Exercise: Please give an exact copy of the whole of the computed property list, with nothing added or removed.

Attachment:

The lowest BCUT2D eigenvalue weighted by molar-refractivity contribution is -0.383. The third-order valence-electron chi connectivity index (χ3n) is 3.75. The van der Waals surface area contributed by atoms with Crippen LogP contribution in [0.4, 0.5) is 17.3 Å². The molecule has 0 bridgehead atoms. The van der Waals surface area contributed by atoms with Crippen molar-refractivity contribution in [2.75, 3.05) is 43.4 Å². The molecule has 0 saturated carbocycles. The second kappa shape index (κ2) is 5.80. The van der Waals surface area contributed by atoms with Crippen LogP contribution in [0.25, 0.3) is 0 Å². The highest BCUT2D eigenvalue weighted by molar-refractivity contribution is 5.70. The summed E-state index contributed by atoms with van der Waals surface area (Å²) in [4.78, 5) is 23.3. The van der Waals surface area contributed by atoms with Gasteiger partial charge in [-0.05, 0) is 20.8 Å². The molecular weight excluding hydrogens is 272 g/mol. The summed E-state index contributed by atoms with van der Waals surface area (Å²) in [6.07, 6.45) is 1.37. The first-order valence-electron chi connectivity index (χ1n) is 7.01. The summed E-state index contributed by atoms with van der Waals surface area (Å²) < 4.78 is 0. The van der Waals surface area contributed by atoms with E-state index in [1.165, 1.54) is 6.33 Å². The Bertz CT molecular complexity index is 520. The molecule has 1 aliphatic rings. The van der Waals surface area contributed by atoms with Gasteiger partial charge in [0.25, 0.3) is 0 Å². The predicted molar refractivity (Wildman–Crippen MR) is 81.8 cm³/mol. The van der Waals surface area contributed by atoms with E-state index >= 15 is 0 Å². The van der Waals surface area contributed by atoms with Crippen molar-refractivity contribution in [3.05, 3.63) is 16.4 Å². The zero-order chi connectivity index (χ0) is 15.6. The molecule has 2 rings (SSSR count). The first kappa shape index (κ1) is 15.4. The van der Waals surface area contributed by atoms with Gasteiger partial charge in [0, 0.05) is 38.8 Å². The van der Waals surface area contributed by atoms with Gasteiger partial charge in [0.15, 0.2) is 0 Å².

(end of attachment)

The lowest BCUT2D eigenvalue weighted by molar-refractivity contribution is -0.383. The third-order valence-electron chi connectivity index (χ3n) is 3.75. The van der Waals surface area contributed by atoms with Crippen LogP contribution in [0.4, 0.5) is 17.3 Å². The molecule has 0 bridgehead atoms. The van der Waals surface area contributed by atoms with Crippen molar-refractivity contribution in [2.75, 3.05) is 43.4 Å². The molecule has 0 saturated carbocycles. The second kappa shape index (κ2) is 5.80. The van der Waals surface area contributed by atoms with Crippen LogP contribution in [0.25, 0.3) is 0 Å². The highest BCUT2D eigenvalue weighted by molar-refractivity contribution is 5.70. The summed E-state index contributed by atoms with van der Waals surface area (Å²) in [4.78, 5) is 23.3. The van der Waals surface area contributed by atoms with Gasteiger partial charge in [-0.05, 0) is 20.8 Å². The molecular weight excluding hydrogens is 272 g/mol. The summed E-state index contributed by atoms with van der Waals surface area (Å²) in [6.07, 6.45) is 1.37. The first-order valence-electron chi connectivity index (χ1n) is 7.01. The summed E-state index contributed by atoms with van der Waals surface area (Å²) < 4.78 is 0. The van der Waals surface area contributed by atoms with E-state index in [1.165, 1.54) is 6.33 Å². The Bertz CT molecular complexity index is 520. The molecule has 1 aliphatic rings. The van der Waals surface area contributed by atoms with Gasteiger partial charge in [0.25, 0.3) is 0 Å². The predicted molar refractivity (Wildman–Crippen MR) is 81.8 cm³/mol. The van der Waals surface area contributed by atoms with E-state index >= 15 is 0 Å². The van der Waals surface area contributed by atoms with Crippen molar-refractivity contribution in [3.05, 3.63) is 16.4 Å². The zero-order chi connectivity index (χ0) is 15.6. The molecule has 2 rings (SSSR count). The first kappa shape index (κ1) is 15.4. The van der Waals surface area contributed by atoms with Gasteiger partial charge in [0, 0.05) is 38.8 Å². The van der Waals surface area contributed by atoms with Gasteiger partial charge in [0.15, 0.2) is 0 Å².